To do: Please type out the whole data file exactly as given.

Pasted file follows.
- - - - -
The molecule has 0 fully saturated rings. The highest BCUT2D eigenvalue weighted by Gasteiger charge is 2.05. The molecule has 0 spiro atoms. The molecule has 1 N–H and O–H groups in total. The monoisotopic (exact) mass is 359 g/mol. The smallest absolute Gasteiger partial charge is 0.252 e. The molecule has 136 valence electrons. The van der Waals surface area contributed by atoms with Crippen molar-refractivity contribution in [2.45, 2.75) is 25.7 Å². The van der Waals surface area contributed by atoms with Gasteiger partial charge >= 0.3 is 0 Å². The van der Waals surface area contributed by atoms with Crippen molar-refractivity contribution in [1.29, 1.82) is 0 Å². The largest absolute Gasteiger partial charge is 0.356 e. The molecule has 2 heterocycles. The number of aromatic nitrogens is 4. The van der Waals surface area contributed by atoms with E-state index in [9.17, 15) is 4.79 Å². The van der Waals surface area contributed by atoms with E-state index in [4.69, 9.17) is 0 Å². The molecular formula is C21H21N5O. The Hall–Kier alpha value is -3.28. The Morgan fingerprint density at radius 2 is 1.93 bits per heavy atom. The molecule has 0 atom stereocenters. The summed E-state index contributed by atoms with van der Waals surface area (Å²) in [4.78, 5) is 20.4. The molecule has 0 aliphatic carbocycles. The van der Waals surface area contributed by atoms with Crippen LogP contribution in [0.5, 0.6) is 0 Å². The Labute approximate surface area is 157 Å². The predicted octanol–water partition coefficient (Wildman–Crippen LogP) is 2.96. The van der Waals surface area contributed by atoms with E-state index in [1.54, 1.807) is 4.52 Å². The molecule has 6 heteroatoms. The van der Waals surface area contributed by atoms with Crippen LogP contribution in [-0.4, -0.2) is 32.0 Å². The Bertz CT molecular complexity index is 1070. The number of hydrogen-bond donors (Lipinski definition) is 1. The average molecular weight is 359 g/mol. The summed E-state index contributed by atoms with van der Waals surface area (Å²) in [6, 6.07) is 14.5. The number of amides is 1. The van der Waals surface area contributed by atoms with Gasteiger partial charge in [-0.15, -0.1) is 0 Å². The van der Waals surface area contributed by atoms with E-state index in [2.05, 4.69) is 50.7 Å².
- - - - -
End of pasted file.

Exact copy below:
The molecule has 0 fully saturated rings. The highest BCUT2D eigenvalue weighted by Gasteiger charge is 2.05. The molecule has 0 spiro atoms. The molecule has 1 N–H and O–H groups in total. The monoisotopic (exact) mass is 359 g/mol. The smallest absolute Gasteiger partial charge is 0.252 e. The molecule has 136 valence electrons. The van der Waals surface area contributed by atoms with Crippen molar-refractivity contribution in [2.45, 2.75) is 25.7 Å². The van der Waals surface area contributed by atoms with Gasteiger partial charge >= 0.3 is 0 Å². The van der Waals surface area contributed by atoms with Crippen molar-refractivity contribution in [1.29, 1.82) is 0 Å². The largest absolute Gasteiger partial charge is 0.356 e. The molecule has 2 heterocycles. The number of aromatic nitrogens is 4. The van der Waals surface area contributed by atoms with E-state index in [9.17, 15) is 4.79 Å². The van der Waals surface area contributed by atoms with E-state index in [4.69, 9.17) is 0 Å². The molecular formula is C21H21N5O. The Hall–Kier alpha value is -3.28. The Morgan fingerprint density at radius 2 is 1.93 bits per heavy atom. The molecule has 0 atom stereocenters. The summed E-state index contributed by atoms with van der Waals surface area (Å²) in [4.78, 5) is 20.4. The molecule has 0 aliphatic carbocycles. The van der Waals surface area contributed by atoms with Crippen LogP contribution in [0.5, 0.6) is 0 Å². The Labute approximate surface area is 157 Å². The predicted octanol–water partition coefficient (Wildman–Crippen LogP) is 2.96. The van der Waals surface area contributed by atoms with E-state index in [1.54, 1.807) is 4.52 Å². The molecule has 6 heteroatoms. The van der Waals surface area contributed by atoms with Crippen LogP contribution in [-0.4, -0.2) is 32.0 Å². The Bertz CT molecular complexity index is 1070. The number of hydrogen-bond donors (Lipinski definition) is 1. The average molecular weight is 359 g/mol. The summed E-state index contributed by atoms with van der Waals surface area (Å²) in [6, 6.07) is 14.5. The number of amides is 1. The van der Waals surface area contributed by atoms with Gasteiger partial charge in [-0.15, -0.1) is 0 Å². The van der Waals surface area contributed by atoms with E-state index in [2.05, 4.69) is 50.7 Å².